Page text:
I have a new job, I am starting on Monday and I will announce in probably too much detail here on Thursday. Thanks for everyone who took part in this little exercise. I have an idea what I need to do in my new job, and these ideas listed and the results showed me that I am on the right track.

    Browsers, Services and the OS – oh my…

    Thursday, January 22nd, 2015

    Yesterday’s two hour Windows 10 briefing by Microsoft had some very interesting things in it (The Verge did a great job live blogging it). I was waiting for lots of information about the new browser, code name Spartan, but most was about Windows 10 itself. This is, of course, understandable and shows that I care about browsers maybe too much. There was interesting information about Windows 10 being a free upgrade, Cortana integration on all platforms, streaming games from xbox to Windows and vice versa. The big wow factor at the end of the brief was HoloLens, which makes interactivity like Iron Man had in his lab not that far-fetched any longer.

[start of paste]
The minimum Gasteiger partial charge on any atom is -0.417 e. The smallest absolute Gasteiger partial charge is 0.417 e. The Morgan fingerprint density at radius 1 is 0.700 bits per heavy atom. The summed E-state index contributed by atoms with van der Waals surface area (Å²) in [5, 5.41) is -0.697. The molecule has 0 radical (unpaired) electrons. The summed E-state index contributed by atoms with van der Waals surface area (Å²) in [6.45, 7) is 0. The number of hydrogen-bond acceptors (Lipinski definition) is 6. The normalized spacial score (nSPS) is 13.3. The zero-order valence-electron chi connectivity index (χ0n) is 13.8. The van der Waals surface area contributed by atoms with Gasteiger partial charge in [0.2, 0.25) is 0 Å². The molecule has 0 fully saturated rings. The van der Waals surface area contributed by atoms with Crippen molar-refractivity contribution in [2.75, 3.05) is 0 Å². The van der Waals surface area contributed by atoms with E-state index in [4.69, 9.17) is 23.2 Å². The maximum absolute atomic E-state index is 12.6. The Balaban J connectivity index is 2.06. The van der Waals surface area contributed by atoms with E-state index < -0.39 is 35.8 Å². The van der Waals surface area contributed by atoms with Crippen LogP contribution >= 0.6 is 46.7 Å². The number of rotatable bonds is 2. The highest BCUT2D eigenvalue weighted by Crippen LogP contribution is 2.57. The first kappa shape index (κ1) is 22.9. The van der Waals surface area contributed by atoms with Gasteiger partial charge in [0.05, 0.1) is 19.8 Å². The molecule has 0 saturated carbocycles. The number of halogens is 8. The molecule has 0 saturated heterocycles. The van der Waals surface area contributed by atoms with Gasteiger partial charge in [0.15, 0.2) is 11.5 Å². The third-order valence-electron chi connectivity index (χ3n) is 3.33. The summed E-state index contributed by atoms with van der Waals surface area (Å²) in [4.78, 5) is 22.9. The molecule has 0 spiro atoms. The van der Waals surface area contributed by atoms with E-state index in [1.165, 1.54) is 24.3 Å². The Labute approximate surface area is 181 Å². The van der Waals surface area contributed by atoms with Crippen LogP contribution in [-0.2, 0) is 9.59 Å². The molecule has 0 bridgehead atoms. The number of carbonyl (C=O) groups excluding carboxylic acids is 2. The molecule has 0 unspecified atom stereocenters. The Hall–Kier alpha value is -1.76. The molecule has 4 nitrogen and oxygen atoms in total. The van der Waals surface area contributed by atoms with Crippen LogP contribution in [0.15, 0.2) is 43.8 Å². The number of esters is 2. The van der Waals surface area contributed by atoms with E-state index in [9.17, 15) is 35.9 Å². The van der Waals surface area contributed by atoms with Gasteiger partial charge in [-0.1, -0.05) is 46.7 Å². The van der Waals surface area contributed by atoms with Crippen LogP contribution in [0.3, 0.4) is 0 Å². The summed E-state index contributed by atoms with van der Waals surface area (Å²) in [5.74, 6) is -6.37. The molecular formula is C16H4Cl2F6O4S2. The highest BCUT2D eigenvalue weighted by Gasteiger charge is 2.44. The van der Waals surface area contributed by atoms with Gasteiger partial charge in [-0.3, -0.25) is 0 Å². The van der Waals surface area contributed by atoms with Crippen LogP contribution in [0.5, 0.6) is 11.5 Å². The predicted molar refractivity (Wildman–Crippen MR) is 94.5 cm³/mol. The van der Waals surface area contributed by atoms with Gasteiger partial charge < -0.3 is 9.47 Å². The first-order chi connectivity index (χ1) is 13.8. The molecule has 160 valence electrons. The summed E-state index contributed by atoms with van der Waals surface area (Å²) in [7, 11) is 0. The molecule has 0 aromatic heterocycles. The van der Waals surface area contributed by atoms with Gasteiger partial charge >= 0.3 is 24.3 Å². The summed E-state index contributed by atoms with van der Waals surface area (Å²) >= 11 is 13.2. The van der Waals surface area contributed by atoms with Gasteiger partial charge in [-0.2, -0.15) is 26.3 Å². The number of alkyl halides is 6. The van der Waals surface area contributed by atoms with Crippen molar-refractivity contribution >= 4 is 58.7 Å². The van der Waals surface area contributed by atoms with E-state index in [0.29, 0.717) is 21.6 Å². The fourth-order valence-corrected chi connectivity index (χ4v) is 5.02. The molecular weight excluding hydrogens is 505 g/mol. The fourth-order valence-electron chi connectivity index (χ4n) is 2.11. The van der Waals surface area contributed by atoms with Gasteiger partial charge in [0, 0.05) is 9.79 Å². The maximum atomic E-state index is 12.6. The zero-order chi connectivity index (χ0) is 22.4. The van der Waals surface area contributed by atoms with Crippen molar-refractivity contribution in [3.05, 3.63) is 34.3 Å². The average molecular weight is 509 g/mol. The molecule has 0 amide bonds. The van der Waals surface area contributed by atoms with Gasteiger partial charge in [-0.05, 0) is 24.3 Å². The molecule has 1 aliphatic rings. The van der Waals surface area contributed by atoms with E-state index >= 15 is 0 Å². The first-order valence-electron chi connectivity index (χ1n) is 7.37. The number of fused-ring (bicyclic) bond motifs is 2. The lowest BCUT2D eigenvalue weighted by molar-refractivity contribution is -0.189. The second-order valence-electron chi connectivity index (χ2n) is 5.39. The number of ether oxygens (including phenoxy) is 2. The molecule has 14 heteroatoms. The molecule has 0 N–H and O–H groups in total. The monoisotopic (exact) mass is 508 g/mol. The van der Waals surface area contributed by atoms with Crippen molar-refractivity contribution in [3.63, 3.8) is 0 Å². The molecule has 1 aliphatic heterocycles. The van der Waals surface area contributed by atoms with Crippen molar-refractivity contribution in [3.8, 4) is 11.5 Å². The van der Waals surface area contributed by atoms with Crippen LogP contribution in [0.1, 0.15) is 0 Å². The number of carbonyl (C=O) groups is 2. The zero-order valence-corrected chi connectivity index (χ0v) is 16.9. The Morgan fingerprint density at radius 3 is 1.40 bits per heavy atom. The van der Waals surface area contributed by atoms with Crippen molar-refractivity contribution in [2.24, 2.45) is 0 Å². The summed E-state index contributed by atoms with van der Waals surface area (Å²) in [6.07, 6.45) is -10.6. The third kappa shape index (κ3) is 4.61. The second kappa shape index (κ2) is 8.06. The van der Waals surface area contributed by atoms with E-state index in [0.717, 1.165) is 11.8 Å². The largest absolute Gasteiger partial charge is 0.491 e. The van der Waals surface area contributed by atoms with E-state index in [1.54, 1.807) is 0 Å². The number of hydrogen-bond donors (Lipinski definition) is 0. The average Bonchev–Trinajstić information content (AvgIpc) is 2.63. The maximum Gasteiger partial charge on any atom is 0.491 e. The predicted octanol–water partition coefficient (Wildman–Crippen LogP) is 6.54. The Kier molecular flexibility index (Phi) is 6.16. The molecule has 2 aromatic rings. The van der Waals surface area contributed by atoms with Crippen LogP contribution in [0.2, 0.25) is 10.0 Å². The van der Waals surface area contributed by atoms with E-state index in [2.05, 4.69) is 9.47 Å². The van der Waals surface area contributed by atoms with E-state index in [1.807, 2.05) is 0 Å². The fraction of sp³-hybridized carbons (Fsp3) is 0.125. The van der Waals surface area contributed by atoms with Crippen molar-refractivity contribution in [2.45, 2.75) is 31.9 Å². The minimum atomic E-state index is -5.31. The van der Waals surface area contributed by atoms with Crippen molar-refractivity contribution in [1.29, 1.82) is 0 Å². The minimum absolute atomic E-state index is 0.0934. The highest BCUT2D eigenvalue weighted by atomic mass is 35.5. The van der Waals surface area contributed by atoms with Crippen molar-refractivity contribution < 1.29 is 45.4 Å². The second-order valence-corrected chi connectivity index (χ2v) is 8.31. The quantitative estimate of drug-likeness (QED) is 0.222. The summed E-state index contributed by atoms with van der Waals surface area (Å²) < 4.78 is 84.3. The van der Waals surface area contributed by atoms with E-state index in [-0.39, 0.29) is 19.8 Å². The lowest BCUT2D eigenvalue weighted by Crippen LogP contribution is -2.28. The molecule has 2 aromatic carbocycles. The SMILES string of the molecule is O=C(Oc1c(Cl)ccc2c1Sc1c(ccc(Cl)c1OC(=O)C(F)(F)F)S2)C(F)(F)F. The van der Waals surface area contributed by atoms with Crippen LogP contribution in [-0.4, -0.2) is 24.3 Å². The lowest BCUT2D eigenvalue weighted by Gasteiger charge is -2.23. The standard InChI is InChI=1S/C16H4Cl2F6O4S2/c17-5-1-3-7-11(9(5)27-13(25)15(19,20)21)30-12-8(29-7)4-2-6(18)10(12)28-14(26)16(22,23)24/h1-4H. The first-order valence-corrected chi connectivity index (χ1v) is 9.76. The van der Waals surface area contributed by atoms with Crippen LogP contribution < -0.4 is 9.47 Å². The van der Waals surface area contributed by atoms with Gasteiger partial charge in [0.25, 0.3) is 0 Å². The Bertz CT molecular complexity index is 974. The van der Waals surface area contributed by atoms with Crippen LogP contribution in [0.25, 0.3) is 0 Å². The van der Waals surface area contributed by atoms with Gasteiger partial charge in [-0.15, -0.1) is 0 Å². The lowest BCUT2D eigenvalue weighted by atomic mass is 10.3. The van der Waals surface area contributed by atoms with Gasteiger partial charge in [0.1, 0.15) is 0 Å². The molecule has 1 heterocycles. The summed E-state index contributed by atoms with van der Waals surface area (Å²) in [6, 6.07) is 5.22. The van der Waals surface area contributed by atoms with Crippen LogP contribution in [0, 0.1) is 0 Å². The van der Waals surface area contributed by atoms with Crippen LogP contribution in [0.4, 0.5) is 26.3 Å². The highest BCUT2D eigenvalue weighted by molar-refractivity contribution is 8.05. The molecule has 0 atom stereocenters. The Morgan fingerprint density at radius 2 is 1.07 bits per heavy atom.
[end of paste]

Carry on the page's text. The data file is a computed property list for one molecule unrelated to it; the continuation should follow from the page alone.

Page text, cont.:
hololens working

    For me, however, the whole thing was a bit of an epiphany about browsers. I’ve always seen browsers as my main playground and got frustrated by lack of standards support across them. I got annoyed by users not upgrading to new ones or companies making that hard. And I was disappointed by developers having their pet browsers to support and demand people to use the same. What I missed out on was how amazing browsers themselves have become as tools for end users.

    For end users the browser is just another app. The web is not the thing alongside your computing interaction any longer, it is just a part of it. Just because I spend most of my day in the browser doesn’t make it the most important thing. In esssence, the interaction of the web and the hardware you have is what is the really interesting part.